Friday, 6 March 2015

My Brother the Mushroom

Some might see a brother here. Most of us probably won’t. Image courtesy of Michael Maggs, Wikipedia.

Joel Kontinen

The Darwinian worldview can lead to unexpected statements. Some time ago a writer in New Scientist called mushrooms “our fungal brethren”:

If we want a quick, easy fix to problems of human health, environmental degradation and the drivers of climate change, we need to embrace the suite of services offered by our fungal brethren – and fast.”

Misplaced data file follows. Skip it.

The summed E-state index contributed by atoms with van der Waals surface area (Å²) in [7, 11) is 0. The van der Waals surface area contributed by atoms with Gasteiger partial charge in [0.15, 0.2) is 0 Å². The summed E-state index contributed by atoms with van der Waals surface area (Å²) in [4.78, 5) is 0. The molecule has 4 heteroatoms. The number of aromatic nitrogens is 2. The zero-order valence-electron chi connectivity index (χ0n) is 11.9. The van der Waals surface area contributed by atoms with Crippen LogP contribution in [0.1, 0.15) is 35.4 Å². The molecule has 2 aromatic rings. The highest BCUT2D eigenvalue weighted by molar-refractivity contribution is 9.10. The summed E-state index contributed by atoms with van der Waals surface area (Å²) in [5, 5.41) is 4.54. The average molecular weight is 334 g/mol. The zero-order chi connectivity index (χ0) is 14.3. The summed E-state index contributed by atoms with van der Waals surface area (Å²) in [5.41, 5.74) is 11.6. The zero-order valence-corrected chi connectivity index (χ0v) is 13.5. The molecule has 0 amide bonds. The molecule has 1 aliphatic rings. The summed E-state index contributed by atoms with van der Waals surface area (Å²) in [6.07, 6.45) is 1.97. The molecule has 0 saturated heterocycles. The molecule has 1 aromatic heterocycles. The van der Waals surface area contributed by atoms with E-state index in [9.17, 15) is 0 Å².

Obviously, the idea behind this admission is that according to the evolutionary worldview, all living beings share a common ancestor. Hence, Darwinians are free to speculate that mushrooms are our brothers.

The idea might be a parody of what Saint Francis of Assisi wrote. In his Canticle of the Creatures, he gave thanks to God for creating “Brother Sun” and “Sister Moon”.

Actually, both the Sun and the Moon pose huge problems for naturalistic /materialistic models.

While they are not alive in the sense we are, they testify of God’s supreme power and wisdom. Without them, our planet would be lifeless.


Webb, Richard. 2013. Magic of mushrooms: Dawning of the Fungus Age. New Scientist 2946, 39–41 (6 December).